Defective Brake Pads 

If you will notice on these new pads the top defective one has the metal back plate shifted down and over to the left, which would cause the bent up part of the metal on the bottom to cause the scraping sound because it would be rubbing on the rotor. I've never had an issue like this before, but leave it to me to find probably the only defective pad in the history of brake pad manufacturing. I used the pads for the other side to replace these pads. Everything went back together smoothly, and the test drive was wonderful. An inspection of the driver side brake pads revealed that whoever owned this car before we bought it from the used car lot had replaced the pads just on that side with new ones. So the five-hour brake job finally came to a finish as the snow continued to get heavier. A hot cup of coffee, a nice hot shower, and a good night's sleep makes for a wonderful way to recover for the next day of adventure.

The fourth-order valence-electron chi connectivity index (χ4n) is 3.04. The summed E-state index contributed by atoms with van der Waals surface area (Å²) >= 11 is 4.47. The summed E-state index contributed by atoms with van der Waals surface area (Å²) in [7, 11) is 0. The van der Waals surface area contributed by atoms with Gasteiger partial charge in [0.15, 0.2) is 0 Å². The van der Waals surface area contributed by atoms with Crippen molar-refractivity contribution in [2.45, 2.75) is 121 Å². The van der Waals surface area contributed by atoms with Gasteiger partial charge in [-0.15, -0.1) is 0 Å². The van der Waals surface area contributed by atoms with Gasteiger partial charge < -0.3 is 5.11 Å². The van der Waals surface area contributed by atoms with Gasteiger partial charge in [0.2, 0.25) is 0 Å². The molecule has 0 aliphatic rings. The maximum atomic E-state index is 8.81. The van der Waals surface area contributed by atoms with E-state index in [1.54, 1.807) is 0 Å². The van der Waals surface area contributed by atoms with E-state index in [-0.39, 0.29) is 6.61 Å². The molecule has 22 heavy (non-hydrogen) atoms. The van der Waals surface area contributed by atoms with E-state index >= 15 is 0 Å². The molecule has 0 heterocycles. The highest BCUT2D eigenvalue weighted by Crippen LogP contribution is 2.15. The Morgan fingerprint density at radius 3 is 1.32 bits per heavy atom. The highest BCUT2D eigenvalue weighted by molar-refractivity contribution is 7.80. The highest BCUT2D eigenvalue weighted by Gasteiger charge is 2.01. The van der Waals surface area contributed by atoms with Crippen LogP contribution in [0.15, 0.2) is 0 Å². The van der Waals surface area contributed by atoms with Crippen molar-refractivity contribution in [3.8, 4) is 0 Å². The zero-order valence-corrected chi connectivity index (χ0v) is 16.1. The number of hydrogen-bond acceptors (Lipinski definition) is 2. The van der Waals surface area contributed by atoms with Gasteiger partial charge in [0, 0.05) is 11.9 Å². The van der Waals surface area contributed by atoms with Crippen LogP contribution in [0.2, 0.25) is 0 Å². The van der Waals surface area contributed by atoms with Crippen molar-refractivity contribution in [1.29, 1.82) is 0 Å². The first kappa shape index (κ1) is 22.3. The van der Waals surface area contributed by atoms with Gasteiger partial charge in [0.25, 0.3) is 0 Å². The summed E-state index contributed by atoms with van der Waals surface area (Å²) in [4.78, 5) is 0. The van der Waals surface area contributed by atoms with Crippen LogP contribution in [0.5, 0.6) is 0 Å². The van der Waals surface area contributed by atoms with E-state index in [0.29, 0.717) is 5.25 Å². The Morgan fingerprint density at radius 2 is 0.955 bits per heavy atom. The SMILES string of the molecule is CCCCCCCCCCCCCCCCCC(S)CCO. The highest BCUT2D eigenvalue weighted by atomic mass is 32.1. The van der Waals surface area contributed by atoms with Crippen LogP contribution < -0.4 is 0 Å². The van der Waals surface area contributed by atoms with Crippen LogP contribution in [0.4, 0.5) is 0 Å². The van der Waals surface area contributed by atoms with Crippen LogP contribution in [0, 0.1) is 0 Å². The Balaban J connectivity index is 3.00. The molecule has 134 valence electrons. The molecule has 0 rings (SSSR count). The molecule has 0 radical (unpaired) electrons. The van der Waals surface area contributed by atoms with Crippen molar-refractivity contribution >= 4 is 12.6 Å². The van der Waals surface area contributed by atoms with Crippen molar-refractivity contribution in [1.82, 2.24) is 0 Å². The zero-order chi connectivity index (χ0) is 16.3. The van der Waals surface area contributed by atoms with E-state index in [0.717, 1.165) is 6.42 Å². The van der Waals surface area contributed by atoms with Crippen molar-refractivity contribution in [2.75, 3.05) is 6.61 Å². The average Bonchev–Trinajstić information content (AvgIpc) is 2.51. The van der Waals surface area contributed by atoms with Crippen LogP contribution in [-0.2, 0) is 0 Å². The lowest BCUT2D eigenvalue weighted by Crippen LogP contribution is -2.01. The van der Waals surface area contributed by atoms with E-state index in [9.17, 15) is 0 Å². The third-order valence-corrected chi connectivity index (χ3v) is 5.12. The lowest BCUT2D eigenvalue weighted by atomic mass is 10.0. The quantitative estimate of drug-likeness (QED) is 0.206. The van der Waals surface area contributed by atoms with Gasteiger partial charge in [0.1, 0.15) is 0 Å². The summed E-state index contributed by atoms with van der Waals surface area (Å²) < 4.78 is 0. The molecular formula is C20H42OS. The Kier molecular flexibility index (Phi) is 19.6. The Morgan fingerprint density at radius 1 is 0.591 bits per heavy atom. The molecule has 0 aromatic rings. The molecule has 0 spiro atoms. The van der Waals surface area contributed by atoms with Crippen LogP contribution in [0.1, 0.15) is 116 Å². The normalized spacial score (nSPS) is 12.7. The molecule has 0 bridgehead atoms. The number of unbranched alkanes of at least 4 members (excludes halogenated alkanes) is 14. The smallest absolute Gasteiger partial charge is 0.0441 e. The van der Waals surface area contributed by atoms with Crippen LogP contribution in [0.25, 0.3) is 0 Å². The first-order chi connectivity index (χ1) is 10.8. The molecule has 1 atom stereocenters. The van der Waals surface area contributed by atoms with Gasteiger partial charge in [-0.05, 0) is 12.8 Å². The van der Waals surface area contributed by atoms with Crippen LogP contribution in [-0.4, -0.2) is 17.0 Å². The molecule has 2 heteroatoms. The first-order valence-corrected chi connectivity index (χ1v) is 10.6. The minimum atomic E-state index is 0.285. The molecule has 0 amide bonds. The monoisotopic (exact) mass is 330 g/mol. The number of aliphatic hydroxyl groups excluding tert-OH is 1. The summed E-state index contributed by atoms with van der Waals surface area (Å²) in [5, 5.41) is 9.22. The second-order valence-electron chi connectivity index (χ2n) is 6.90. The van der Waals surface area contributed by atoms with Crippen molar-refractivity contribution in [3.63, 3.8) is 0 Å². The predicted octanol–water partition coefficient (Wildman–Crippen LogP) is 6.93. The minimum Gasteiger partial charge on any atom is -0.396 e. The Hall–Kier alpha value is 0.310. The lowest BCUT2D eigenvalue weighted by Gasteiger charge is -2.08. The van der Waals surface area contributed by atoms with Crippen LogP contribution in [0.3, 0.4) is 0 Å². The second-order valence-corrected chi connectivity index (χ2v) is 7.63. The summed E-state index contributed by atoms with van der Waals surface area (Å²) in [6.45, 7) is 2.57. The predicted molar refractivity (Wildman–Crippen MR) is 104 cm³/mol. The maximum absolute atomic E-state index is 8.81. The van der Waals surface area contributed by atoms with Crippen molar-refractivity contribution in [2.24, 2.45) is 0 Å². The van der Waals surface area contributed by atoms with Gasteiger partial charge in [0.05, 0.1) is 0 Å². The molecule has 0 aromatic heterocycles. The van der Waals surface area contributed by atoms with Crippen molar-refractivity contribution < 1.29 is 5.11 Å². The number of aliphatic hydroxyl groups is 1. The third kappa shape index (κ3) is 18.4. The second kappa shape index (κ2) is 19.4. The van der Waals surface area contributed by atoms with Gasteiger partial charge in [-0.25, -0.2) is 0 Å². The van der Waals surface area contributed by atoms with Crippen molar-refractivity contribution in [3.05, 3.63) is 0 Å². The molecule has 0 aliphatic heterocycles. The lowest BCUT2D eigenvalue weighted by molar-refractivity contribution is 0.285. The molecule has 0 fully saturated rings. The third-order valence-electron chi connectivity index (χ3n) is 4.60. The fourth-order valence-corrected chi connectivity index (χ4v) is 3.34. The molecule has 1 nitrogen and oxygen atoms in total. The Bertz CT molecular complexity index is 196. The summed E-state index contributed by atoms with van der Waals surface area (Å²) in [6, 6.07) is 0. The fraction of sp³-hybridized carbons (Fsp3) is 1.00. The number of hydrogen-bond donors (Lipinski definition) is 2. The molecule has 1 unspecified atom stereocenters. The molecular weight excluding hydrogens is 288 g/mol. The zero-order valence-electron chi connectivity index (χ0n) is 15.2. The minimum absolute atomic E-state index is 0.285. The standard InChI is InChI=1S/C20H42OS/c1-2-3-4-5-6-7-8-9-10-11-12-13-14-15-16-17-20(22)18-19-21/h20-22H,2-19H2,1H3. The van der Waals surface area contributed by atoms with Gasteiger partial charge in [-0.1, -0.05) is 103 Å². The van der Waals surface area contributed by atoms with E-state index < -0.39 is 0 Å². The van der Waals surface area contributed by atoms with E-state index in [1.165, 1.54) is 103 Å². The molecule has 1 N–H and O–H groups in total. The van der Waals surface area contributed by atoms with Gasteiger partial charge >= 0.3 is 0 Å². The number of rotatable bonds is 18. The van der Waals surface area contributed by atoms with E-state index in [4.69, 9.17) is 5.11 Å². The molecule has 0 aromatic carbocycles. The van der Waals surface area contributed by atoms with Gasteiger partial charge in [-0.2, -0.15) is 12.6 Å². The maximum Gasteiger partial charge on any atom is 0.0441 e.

Remember that basement food storage area that I started last year? Yeah, I'll tell you all about the progress next time. The coffee's ready so I'm going to kick back and let you comment about what's going on in your world. I'm really enjoying reading all your blogs. Keep up the good work.

nebraska dave
2/28/2012 1:38:24 AM

Lori, thank you so much for the kind words. No one was more surprised than me to see the highlighted blog to be mine for this issue of GRIT. One of my God given strengths is "encourager" so it's just natural that it comes out in my blogging. GRIT has great folks to hang out with. The more difficult the project the more satisfaction are the results after it's completed. I may not be spouting poetry while working on a project going awry but I certainly am thinking poetry. :0) Have a great day thinking about spring.


lori dunn
2/24/2012 9:20:40 PM